(Washington, DC, February 05, 2009) While the American Humanist Association appreciated Barack Obama’s latest shout-out to non-believers at his National Prayer Breakfast this morning, the organization continues to be concerned about the president’s White House Office of Faith-Based and Neighborhood Partnerships.
President Obama said: “There is no doubt that the very nature of faith means that some of our beliefs will never be the same. We read from different texts. We follow different edicts. We subscribe to different accounts of how we came to be here and where we’re going next–and some subscribe to no faith at all.” He then added that, for various religions and “for humanists,” there is belief in “the Golden Rule–the call to love one another; to understand one another; to treat with dignity and respect those with whom we share a brief moment on this Earth.”
In response, American Humanist Association President David Niose said, “We appreciate the acknowledgement from our president that we exist and support the common decencies. But since we see no humanist organizations represented among the 25 faith and secular leaders selected to serve on the President’s Advisory Council on Faith-Based and Neighborhood Partnerships, then we continue to have doubts.”
Later in the day, after the prayer breakfast, Obama signed an executive order creating the White House Office of Faith-Based and Neighborhood Partnerships. The executive order expands and refocuses the faith-based initiative created by former President George W. Bush.
Niose responded: “While Obama’s background as a community organizer taught him the value of local religious organizations for delivering social services, it may not have shown him the numerous problems that government entanglement with religious groups can create. Therefore, while we applaud the president’s desire to reach real people with the help they need, we insist that he be vigilant in ensuring that both religious proselytizing and discriminatory hiring practices will be prevented. And we also hope that the same performance standards expected of government-funded secular organizations will be applied as rigorously to faith-based charities.”
During the presidential campaign, Obama had laid out “a few basic principles” of his intended program, saying: “First, if you get a federal grant, you can’t use that grant money to proselytize to the people you help and you can’t discriminate against them or against the people you hire on the basis of their religion. Second, federal dollars that go directly to churches, temples and mosques can only be used on secular programs. And we’ll also ensure that taxpayer dollars only go to those programs that actually work.”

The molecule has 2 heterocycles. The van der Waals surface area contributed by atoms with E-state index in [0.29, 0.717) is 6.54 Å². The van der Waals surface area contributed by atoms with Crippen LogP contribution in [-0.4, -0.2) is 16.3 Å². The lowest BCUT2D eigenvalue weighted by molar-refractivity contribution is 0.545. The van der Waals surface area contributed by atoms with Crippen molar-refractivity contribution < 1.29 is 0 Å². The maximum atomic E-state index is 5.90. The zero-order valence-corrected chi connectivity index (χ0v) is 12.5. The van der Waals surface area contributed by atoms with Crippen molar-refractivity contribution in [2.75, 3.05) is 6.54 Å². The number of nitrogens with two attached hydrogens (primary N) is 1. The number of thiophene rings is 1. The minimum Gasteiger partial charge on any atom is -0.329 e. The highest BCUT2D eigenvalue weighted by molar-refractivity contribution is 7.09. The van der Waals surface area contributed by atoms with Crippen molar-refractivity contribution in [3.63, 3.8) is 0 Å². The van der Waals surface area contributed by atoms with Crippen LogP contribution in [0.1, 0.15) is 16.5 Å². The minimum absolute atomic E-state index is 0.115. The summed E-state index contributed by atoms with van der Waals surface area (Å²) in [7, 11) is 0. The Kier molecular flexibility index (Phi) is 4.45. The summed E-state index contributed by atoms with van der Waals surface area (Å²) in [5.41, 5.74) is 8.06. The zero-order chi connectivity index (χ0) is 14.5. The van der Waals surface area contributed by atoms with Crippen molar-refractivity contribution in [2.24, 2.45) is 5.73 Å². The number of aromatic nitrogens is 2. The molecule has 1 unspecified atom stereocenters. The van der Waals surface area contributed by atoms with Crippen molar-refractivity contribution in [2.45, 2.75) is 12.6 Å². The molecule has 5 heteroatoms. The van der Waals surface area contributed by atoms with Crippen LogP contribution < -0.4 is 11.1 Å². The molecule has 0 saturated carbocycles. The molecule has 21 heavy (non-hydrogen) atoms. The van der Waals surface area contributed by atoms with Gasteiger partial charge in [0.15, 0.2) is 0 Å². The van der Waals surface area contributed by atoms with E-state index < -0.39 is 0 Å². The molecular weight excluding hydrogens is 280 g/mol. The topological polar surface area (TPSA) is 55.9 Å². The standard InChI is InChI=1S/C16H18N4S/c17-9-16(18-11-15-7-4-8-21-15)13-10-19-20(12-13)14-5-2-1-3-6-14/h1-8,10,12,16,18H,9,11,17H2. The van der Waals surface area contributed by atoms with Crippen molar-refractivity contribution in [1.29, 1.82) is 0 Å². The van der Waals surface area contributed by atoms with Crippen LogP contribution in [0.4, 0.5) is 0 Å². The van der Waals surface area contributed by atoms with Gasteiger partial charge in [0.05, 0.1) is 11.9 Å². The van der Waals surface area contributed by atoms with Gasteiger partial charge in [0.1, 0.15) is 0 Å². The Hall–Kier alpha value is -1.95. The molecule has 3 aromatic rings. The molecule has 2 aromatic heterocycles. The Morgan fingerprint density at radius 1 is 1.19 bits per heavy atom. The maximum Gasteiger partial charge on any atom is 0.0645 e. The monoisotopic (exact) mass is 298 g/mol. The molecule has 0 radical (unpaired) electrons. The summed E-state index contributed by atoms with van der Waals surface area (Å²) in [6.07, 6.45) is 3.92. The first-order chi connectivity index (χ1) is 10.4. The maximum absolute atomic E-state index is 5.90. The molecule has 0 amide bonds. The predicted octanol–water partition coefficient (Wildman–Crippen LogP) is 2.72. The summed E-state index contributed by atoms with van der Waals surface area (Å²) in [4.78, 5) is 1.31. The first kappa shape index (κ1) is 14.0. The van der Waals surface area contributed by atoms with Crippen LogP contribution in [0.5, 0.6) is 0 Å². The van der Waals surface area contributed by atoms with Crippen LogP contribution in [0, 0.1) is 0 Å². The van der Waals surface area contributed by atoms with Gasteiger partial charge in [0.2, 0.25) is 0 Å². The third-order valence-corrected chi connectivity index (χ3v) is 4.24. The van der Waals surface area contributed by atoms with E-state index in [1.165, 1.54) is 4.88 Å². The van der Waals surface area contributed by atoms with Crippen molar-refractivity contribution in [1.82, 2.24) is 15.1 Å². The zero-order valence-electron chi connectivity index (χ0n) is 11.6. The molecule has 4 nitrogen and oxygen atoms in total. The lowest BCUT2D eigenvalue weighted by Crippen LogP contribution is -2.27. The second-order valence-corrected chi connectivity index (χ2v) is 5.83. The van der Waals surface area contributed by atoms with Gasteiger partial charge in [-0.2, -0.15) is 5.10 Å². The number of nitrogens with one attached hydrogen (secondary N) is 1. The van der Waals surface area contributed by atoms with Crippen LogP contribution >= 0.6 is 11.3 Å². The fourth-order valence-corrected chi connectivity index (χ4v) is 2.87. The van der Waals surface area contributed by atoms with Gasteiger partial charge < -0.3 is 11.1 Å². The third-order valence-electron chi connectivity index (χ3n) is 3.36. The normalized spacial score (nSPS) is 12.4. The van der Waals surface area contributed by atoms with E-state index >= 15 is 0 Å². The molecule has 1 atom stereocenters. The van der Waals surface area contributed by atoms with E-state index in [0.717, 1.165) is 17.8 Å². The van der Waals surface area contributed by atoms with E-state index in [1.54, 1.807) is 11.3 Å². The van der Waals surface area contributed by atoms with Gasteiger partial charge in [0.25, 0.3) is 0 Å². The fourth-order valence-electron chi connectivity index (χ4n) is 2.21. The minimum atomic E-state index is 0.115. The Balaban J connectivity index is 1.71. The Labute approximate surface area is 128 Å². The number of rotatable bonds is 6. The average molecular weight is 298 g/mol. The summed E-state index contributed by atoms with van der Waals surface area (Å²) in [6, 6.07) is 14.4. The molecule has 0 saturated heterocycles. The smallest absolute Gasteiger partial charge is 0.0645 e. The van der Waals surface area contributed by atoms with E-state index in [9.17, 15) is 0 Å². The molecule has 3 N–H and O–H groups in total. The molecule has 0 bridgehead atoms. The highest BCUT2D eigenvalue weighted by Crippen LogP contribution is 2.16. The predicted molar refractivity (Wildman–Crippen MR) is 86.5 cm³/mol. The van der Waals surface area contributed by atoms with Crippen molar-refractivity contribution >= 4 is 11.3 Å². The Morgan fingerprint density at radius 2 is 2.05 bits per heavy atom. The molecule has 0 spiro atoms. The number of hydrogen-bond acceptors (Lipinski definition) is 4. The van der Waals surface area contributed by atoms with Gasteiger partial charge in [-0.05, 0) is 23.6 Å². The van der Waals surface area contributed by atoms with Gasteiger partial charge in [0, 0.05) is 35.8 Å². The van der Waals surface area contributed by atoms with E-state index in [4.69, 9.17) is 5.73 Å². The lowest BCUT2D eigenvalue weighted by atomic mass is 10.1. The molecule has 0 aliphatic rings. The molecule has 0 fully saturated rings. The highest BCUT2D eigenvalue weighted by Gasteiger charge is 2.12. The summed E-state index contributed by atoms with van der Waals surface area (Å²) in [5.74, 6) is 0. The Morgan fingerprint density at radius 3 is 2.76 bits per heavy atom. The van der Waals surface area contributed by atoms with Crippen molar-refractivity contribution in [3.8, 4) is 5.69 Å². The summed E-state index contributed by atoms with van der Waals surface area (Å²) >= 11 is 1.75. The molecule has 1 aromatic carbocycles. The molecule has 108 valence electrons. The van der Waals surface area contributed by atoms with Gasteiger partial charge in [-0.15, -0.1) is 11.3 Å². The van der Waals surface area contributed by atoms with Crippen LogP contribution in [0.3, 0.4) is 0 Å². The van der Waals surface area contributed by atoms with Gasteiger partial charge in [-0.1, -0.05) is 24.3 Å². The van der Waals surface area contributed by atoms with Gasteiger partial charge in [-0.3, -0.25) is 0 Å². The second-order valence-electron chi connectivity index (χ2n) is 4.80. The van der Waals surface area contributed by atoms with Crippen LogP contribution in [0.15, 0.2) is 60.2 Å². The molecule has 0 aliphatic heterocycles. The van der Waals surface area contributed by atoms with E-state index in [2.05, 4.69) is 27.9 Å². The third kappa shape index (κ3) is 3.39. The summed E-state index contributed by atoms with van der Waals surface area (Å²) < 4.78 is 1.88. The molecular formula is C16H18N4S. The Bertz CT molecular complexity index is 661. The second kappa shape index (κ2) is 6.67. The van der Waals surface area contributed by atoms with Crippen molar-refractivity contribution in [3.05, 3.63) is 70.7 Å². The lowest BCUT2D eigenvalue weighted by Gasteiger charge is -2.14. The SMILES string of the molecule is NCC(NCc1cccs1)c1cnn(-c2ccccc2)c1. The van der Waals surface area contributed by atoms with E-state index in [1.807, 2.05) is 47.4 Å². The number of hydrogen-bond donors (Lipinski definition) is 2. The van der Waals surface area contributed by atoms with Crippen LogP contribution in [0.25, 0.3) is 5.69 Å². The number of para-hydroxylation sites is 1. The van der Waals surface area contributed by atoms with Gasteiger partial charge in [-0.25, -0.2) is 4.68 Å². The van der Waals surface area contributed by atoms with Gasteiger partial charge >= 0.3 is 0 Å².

But Joshua Dubois, the Office’s new director, expressed a more nuanced position in recent reports. “We’re creating a process to look at this in a way that can withstand legal scrutiny and takes into account views on all sides,” he said.
In response, American Humanist Association Executive Director Roy Speckhardt declared, “We will be watching to make sure Obama keeps this original promise and that his efforts remain consistent with the U.S. Constitution. In these bad economic times, nobody should suffer the humiliation of being denied employment or denied charitable benefits because they believe in the ‘wrong’ religion or no religion. Government benefits, of all things, shouldn’t render some citizens second class.”
Since its founding in 1941, the American Humanist Association has consistently supported the ideal of religiously-neutral secular government and a clear separation between church and state.
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The American Humanist Association (www.americanhumanist.org) advocates for the rights and viewpoints of humanists. Founded in 1941 and headquartered in Washington, D.C., its work is extended through more than 100 local chapters and affiliates across America.
Humanism is a progressive philosophy of life that, without theism, affirms our responsibility to lead ethical lives of value to self and humanity.